people obligated to pay the iasak, a tax in kind that was collected in Russia from peoples of the Volga Region beginning in the 15th and 16th centuries and from peoples of Siberia beginning in the 17th century (see).
Men between the ages of 18 and 50 were considered to be iasachnye liudi; the category was later expanded to include all men from 16 to 60, with the exception of the sick and disabled. The names of the iasachnye liudi were entered in iasachnye knigi, and the number of the taxpayers was checked periodically by censuses, the data of which were verified by iasak commissions. A shert’ (oath) was used to compel iasachnye liudi to pay the iasak. Iasachnye liudi had to perform various duties and obligations in addition to paying the tax; for example, they had to maintain roads, serve in the lower ranks of municipal police forces, and provide transport and communications services (see).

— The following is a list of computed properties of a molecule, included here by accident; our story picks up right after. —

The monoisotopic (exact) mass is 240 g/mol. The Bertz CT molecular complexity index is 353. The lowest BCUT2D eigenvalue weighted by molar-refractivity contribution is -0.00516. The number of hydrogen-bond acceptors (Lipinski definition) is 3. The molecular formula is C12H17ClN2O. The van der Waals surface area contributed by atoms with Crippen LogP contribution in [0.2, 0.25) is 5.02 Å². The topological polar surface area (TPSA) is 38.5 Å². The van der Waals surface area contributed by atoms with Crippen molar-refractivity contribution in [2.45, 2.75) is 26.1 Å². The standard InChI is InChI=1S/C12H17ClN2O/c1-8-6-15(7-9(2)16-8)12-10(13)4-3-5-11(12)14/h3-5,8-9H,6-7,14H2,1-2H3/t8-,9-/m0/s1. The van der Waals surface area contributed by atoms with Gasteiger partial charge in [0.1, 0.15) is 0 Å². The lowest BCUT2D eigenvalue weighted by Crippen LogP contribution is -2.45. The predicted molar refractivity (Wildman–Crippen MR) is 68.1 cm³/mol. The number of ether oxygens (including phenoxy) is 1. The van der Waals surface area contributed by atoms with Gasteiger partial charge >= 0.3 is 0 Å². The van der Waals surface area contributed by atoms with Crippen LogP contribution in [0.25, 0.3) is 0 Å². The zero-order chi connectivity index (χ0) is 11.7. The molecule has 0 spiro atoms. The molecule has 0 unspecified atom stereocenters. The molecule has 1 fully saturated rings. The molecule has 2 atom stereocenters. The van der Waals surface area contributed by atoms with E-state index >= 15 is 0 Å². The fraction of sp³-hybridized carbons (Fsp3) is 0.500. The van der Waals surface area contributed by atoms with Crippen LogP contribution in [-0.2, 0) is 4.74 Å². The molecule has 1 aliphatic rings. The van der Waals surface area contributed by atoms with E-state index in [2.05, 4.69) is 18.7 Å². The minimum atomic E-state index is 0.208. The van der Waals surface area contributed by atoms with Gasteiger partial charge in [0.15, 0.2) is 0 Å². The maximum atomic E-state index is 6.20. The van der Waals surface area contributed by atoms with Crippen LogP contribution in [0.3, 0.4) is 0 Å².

The iasachnye liudi constituted a distinct category of the population of the Volga Region until the 1720’s, when the iasak was replaced by a poll tax. In Siberia, in accordance with the Statute on Governing Native Peoples (1822), the non-Russian peoples were treated like Russian peasants. Until 1917 the iasak continued to be collected from certain peoples that were classified as nomadic non-Russians, including the Yakuts, Tungus, and Chukchi.